The turning point in Olsen's career as a writer came in 1956, when she won a Stegner Fellowship in creative writing at Stanford University. Rubbing elbows with fellowship recipients including James Baldwin, Flannery O'Connor, and Katherine Ann Porter, she used her eight months of writing time to revise and to produce stories including "Baptism," later published as "O Yes."
The next year, "I Stand Here Ironing," appeared in The Best American Short Stories of 1957. Since then, it has been anthologized more than 90 times, besides serving as a cornerstone of Olsen's story collection, Tell Me a Riddle. The collection, which also includes the stories "Hey Sailor, What Ship?" and "O Yes," plus the novella Tell Me a Riddle, was first published in 1961 by Lippincott.
Tell Me a Riddle is regarded by many scholars as Olsen's most significant work. Its title story earned her the 1961 O. Henry Award for best American short story. Tell Me a Riddle relates the story of Eva, whose husband convinces her to travel around the country visiting their children and grandchildren, despite her protests. Craving home and solitude, Eva withdraws into her own world as she dies of cancer, her family having withheld this information from her. Like "I Stand Here Ironing," Tell Me a Riddle was widely anthologized. It was also adapted as a play, a film, and an opera.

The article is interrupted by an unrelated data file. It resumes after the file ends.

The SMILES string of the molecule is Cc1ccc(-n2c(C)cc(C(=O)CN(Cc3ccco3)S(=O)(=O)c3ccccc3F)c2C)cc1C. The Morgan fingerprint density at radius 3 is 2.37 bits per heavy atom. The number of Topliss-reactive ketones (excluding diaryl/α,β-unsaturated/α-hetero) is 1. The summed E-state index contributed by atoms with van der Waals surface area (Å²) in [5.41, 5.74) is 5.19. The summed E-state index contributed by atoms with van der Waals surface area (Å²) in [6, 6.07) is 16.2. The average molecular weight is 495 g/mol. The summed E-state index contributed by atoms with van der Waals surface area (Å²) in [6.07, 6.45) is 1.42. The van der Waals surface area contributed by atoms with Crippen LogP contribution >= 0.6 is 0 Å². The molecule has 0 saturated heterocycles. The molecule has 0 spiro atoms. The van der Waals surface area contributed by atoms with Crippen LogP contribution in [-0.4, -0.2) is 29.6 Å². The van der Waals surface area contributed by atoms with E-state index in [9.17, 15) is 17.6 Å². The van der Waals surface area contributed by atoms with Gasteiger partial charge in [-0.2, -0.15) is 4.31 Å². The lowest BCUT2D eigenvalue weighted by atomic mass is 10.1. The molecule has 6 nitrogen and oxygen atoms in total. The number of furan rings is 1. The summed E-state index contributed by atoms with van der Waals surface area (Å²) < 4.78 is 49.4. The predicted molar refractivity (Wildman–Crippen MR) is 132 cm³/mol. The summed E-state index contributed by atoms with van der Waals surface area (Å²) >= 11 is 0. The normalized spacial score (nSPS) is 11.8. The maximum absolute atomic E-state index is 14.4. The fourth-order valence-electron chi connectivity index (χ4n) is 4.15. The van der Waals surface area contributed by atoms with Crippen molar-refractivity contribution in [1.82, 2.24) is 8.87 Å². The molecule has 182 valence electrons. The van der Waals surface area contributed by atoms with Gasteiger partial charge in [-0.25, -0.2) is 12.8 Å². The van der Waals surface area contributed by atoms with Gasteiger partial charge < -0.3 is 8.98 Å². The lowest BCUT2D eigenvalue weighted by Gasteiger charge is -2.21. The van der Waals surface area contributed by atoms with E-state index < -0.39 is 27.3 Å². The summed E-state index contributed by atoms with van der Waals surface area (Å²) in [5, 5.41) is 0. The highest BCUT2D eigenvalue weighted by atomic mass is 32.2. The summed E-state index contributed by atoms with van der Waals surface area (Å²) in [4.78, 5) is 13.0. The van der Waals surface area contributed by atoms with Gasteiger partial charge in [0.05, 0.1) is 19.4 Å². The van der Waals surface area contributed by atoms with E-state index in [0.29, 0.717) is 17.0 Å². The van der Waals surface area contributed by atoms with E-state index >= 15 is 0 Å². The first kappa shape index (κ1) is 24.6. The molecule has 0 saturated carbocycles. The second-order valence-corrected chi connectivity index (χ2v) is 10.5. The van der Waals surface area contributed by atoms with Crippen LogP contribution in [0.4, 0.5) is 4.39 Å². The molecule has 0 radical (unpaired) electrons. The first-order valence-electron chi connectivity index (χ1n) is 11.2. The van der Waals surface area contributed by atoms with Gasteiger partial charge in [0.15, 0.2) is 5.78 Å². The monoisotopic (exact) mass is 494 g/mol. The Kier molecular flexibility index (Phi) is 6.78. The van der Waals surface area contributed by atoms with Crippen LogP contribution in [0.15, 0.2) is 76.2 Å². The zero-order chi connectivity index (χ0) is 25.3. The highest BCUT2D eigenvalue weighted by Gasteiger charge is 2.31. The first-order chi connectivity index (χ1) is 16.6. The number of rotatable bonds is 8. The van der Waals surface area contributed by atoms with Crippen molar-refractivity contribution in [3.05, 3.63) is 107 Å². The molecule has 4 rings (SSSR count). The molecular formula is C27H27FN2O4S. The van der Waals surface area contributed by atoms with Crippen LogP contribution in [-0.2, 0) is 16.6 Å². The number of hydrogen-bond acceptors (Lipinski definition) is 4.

After her initial literary successes, Olsen's days as a hired hand were over. She received numerous grants that provided the financial resources needed to devote her time to writing. These included a 1962 fellowship from the Radcliffe Institute for Independent Study, a 1967 National Endowment for the Arts award, and a Guggenheim Fellowship. In addition, she taught at Amherst, the University of Massachusetts in Boston, Stanford University, the University of California at San Diego and Berkeley, and Kenyon College in Gambier, Ohio.